Creating an Environment for Environmental Technology

 

Hari Srinivas
Policy Analysis Series E-072. April 2015 (Updated February 2016).


Introduction

Along with governance systems (laws, legislation, rules/regulations, codes and standards etc.), education (awareness raising, capacity building, training, professional development etc.), technology (technologies, and the skills, knowledge and innovation needed to manage those technologies)forms the third and a critical pillar in a policy mix that is needed to tackle environmental problems and aim for sustainability in the long run.

Developing technologies that can help solve environmental problems requires a broad range of actions that are to be taken by different "external" stakeholders, besides those that actually develop and operationalize the technologies' private sector companies, universities and research institutions et. al

This document aims to outline the elements of technology promotion policies that can create the necessary "environment" to develop technologies that can help prevent (or solve) environmental problems.

Environmental Technologies or Technologies for the Environment? Researchers tend to distinguish "Environmental Technologies" on one hand, and "Technologies for the Environment", on the other. These indeed have two meanings.

Environmental Technology usually refers to specific technologies that are used only for the purpose of solving environmental problems. Examples include carbon-scrubbing filters, waste reduction technologies, water purification machines etc.

Technology for Environment refers to any technology that, while fulfilling its primary roles, also uses less energy, produces less GHG emissions and generates less waste and waste water - essentially promoting sustainable development in the long run.

For consistency in understanding these issues, the term "environmental technology" used in this document includes both types mentioned above.

What kinds of policies will facilitate and promote environmental technology? What roles can external stakeholders, particularly local governments, play in enabling such policies? What do we need to do for the development of environmental technologies?

These were some of the questions raised with more that 200 Japanese companies that were participating the "Biwako Messe," an environmental technology fair held annually at the Nagahama Dome in Shiga Prefecture in Japan. Their responses form the background that was used to develop this policy analysis paper. The document is divided into four sections, the first outlining the key issues in a technology transfer process; the second relating to understanding the user in detail; the third exploring the supportive strategies that ring fence technology development; and finally the fourth highlighting the need to 'leap-frog' environmental technology solutions to eventually become business opportunities, particularly in developing countries.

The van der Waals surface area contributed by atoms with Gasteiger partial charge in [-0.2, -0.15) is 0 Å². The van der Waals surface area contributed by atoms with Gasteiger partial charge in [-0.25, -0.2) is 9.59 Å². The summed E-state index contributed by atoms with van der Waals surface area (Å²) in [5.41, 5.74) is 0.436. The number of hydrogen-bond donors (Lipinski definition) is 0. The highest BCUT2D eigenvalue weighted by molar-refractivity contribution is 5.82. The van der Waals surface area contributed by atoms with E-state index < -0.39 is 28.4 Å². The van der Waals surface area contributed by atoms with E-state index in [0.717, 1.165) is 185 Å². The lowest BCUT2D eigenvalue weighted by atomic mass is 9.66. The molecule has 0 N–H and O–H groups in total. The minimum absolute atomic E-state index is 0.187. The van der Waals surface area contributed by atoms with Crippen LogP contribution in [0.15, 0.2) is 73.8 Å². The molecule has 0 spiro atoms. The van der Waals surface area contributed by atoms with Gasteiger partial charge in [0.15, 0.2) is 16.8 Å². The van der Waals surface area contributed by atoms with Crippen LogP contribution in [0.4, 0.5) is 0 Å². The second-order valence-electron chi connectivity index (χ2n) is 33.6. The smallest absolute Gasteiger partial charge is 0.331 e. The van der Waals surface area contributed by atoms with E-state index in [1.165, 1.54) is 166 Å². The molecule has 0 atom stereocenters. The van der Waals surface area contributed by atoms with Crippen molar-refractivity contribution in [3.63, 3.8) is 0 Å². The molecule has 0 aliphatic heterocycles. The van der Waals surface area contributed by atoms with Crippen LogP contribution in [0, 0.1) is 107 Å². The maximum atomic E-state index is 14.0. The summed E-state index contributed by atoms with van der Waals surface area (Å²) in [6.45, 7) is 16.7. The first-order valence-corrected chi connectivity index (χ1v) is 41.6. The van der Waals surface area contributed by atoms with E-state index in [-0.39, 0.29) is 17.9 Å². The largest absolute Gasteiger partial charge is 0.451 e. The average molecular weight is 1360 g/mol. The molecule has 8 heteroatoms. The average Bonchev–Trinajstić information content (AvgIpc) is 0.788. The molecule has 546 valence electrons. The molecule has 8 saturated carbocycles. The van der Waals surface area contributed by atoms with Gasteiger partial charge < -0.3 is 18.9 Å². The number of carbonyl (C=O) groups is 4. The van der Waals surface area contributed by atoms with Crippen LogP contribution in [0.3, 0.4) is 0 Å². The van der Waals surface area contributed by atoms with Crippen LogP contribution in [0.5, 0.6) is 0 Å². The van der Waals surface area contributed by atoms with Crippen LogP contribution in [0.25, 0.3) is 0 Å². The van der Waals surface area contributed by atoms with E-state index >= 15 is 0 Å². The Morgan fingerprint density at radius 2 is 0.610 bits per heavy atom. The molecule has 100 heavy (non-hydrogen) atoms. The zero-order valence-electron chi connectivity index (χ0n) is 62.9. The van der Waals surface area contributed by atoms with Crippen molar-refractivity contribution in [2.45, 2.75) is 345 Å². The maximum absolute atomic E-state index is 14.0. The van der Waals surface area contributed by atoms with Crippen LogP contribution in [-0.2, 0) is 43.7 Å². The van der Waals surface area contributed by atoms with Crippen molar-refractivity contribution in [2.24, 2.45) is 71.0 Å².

Technologies may help in taking remedial actions to solve an existing problem, preventive actions to avoid problems from happening, or management actions that help make the transition between the two.

Table 1: Remedial, Preventive and Management Actions
1. Remedial actions Remedial actions to find solutions for environmental problems can include conservation efforts, production process changes, waste recycling action, pollution prevention etc.

3. Preventive actions Preventive actions aim to primarily prevent environmental problems from happening. Such actions can include concepts such as Design for Environment (DfE)
3. Management actions Management actions are those that facilitate the transition from taking just remedial actions, to taking preventive action to solve environmental problems. Typical examples include the ISO Environmental Management System (ISO 14000 series), Energy Management Systems (ISO 50000 series) etc.

To ensure that the above actions can be taken, and to enable a coherent technology policy mix to be developed, the right environment has to be in place.



Transfer of Environmental Technology

There are many steps that need to be taken to facilitate a technology transfer. In order to develop a smooth and effective transfer of technology to users, we need to work on three factors - (1) two-way information flow between the technology developer and user, (2) in-depth technology research for better user adaptation, and (3) marketing technology as a part of business-to-business matching.